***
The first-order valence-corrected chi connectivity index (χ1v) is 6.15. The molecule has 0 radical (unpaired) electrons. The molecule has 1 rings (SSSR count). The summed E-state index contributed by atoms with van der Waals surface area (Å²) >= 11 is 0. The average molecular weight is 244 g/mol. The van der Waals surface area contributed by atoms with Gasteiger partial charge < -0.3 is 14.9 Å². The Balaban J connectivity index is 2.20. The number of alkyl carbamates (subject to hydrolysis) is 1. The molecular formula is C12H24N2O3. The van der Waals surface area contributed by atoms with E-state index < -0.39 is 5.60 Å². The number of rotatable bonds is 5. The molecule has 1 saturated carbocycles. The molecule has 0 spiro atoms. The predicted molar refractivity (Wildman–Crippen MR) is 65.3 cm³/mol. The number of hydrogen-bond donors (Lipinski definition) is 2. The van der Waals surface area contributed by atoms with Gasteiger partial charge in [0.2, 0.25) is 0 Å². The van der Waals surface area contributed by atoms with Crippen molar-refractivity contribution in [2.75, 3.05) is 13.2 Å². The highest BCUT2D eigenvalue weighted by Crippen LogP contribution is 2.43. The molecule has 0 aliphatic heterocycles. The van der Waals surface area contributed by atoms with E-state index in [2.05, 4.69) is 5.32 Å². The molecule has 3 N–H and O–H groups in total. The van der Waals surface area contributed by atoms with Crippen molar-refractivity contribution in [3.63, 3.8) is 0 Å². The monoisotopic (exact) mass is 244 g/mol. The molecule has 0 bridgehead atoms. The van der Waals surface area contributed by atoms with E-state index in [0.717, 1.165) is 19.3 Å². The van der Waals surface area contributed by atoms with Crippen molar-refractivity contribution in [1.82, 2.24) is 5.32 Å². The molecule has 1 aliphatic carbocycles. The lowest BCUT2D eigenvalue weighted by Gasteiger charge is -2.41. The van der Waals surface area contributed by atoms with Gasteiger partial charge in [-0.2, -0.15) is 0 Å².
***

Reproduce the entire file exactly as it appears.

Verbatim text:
The first-order valence-corrected chi connectivity index (χ1v) is 6.15. The molecule has 0 radical (unpaired) electrons. The molecule has 1 rings (SSSR count). The summed E-state index contributed by atoms with van der Waals surface area (Å²) >= 11 is 0. The average molecular weight is 244 g/mol. The van der Waals surface area contributed by atoms with Gasteiger partial charge < -0.3 is 14.9 Å². The Balaban J connectivity index is 2.20. The number of alkyl carbamates (subject to hydrolysis) is 1. The molecular formula is C12H24N2O3. The van der Waals surface area contributed by atoms with E-state index < -0.39 is 5.60 Å². The number of rotatable bonds is 5. The molecule has 1 saturated carbocycles. The molecule has 0 spiro atoms. The predicted molar refractivity (Wildman–Crippen MR) is 65.3 cm³/mol. The number of hydrogen-bond donors (Lipinski definition) is 2. The van der Waals surface area contributed by atoms with Gasteiger partial charge in [0.2, 0.25) is 0 Å². The van der Waals surface area contributed by atoms with Crippen molar-refractivity contribution in [2.75, 3.05) is 13.2 Å². The highest BCUT2D eigenvalue weighted by Crippen LogP contribution is 2.43. The molecule has 0 aliphatic heterocycles. The van der Waals surface area contributed by atoms with E-state index in [2.05, 4.69) is 5.32 Å². The molecule has 3 N–H and O–H groups in total. The van der Waals surface area contributed by atoms with Crippen molar-refractivity contribution in [3.63, 3.8) is 0 Å². The monoisotopic (exact) mass is 244 g/mol. The molecule has 0 bridgehead atoms. The van der Waals surface area contributed by atoms with E-state index in [0.717, 1.165) is 19.3 Å². The van der Waals surface area contributed by atoms with Crippen molar-refractivity contribution in [1.82, 2.24) is 5.32 Å². The molecule has 1 aliphatic carbocycles. The lowest BCUT2D eigenvalue weighted by Gasteiger charge is -2.41. The van der Waals surface area contributed by atoms with Gasteiger partial charge in [-0.2, -0.15) is 0 Å².